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Format: Paperback
You've seen the movie, now read the book (or vice versa). Despite the phantasmagorical nature the film adopts at times, the book is even more whacked out--in a good way-- not to mention rougher in many senses. Although it flows chronologically, the novel is plotless, skipping from vignette to vignette, told by a wide range of people. The main characters from the movie are the main characters in the book, but there are a number of stories narrated by more minor characters as well. This makes the whole thing more impressionistic and loose, and of course, allows space for many more entertaining stories. There are a few scenes that get really nasty, such as a scene where Renton has sex with his just-dead brother's pregnant wife in a bathroom after the funeral. The guys are also a fair bit older than the movie makes them out to be, Begbie is a good deal nastier, etc... It's actually rather amazing they found a movie in all the stories in the book. In any event, don't be intimidated by the dialect and slang, it's great fun once you get into it.
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Format: Paperback
Welsh's use of dialect and the first person seem to immerse the reader at once into a strange and lurid new world, but his weaknesses as a writer are apparent if one looks for them. They are most prominent when he tries, and fails, to keep up the inertia in the third person, or even when he drops the slang (as in the tiresome "Bad Blood.") A closer examination of Trainspotting reveals just how much Welsh relies on the gimmick of dialect to keep the reader interested: "translate" a few sentences into plain english, and see how uninspired the prose is. Phonetic mispellings does not a masterpiece make; if Welsh's story was truly as universal as people say it is, it wouldn't need them.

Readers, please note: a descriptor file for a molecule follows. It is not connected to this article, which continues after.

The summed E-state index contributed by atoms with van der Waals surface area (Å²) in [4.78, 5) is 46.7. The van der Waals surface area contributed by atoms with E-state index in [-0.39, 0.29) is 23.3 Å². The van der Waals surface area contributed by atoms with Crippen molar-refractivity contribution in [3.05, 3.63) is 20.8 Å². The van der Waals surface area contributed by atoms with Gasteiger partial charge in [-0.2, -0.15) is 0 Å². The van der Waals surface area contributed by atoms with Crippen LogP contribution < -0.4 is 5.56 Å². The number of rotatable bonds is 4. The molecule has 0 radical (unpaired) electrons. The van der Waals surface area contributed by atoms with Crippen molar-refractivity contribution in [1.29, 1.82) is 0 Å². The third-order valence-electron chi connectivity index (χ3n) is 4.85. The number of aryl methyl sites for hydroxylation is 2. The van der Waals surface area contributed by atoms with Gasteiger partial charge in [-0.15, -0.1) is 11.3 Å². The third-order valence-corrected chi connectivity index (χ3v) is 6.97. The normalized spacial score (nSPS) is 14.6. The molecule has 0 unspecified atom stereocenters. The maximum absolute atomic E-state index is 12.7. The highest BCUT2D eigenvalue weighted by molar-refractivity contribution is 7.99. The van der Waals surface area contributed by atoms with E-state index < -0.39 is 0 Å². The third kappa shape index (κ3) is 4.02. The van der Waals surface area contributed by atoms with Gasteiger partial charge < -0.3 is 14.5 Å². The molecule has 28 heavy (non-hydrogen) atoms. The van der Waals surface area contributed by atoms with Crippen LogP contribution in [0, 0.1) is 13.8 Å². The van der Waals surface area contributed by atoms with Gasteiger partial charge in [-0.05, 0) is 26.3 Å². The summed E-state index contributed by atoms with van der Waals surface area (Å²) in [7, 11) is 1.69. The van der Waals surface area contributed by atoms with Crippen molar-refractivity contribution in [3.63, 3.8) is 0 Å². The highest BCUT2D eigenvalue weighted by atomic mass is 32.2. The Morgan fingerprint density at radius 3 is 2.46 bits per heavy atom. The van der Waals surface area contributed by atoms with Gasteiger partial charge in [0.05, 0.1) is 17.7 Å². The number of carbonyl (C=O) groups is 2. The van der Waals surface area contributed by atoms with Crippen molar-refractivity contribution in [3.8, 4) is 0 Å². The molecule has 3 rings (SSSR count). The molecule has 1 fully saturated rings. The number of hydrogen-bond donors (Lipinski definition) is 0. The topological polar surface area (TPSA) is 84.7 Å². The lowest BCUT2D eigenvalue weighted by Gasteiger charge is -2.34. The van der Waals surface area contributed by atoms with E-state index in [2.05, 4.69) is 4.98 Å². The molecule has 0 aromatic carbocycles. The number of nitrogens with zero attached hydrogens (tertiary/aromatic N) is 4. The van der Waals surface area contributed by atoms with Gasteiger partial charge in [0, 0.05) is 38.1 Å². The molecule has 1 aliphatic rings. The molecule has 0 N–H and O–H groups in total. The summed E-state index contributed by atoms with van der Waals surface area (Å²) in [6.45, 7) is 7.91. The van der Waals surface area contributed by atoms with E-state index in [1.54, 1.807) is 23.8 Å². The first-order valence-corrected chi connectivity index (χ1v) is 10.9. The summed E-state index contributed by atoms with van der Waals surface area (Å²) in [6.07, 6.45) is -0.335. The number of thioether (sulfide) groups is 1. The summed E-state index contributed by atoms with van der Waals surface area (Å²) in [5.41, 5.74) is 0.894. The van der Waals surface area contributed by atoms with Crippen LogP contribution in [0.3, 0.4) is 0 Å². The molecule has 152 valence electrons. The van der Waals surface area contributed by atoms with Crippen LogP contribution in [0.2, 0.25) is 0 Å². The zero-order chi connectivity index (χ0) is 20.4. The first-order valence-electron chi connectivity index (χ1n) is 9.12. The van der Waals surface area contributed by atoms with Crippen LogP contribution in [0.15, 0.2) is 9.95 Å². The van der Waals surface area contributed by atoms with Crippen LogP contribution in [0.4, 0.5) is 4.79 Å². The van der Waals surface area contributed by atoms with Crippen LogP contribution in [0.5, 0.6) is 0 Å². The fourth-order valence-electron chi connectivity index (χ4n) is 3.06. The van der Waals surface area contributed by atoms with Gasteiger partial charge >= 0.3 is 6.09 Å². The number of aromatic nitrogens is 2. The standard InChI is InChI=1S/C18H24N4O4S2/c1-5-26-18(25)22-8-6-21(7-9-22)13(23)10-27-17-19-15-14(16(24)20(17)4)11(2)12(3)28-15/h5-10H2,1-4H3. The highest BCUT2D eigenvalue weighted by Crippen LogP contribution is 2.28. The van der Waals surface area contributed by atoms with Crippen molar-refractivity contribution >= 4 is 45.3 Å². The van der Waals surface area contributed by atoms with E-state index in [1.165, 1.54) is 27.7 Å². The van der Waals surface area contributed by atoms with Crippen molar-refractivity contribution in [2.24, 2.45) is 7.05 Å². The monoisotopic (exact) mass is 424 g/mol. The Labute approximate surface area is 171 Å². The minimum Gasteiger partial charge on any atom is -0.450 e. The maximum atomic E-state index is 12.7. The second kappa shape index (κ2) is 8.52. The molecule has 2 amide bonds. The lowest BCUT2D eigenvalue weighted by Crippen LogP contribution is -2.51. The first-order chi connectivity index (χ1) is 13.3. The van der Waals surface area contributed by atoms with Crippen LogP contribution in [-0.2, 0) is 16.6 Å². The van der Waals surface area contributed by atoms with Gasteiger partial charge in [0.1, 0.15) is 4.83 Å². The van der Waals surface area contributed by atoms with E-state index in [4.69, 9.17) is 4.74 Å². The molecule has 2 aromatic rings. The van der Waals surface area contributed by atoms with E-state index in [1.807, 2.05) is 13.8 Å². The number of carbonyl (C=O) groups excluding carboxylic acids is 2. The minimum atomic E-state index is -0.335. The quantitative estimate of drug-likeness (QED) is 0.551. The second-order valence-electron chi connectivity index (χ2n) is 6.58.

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Format: Hardcover
This is, quite simply, the most brilliant book I've ever read. Here's why.
1. The Randomness. There is no plot. This is a book about real people, and real people have no plot in their lives. Especially not these people. And by switching POV, you get to see everything. The movie attempts this with Begbie's throwing-the-glass sequence, but it does no justice.
2. The Phonetic Spelling. Granted, this book is hard to read, incomparably. But this facet holds up the entire book. You can't get to know a person until you know how they talk - more than that, how they SPEAK each and every word. Also - the slang! You will talk better than any cat you ken, likesay?
3. The Personality. You really get to know at least 4 or 5 people in this book, and you like them. Renton the most, then probably Sick Boy, then Begs, then Spud, and the rest of the motley crew. The constantly-switching narrative never says upfront who's speaking, so you learn to identify the gang by speech tags - Hombre for Begbie, Catboy for Spud, the man Sean Connery in general for Sick Boy, and . . . well, let's just say that by the end of the book I could TELL when it was Rents talking. I knew his voice.
4. The Cult Nature. It's everywhere...underground. Lots of online fan bases. It's fun.
5. The Subculture. Face it, how many of us have shot up heroin in a moldy flat in the slums of Edinburgh? With a really intense accent? This book painstakingly shows you a whole new world, literally. And you come out knowing a lot more about drugs.
6. The Message. Trainspotting is a multiple choice question. Here's what happens if you do, here's what happens if you don't. The only judgements in the book come from the characters themselves.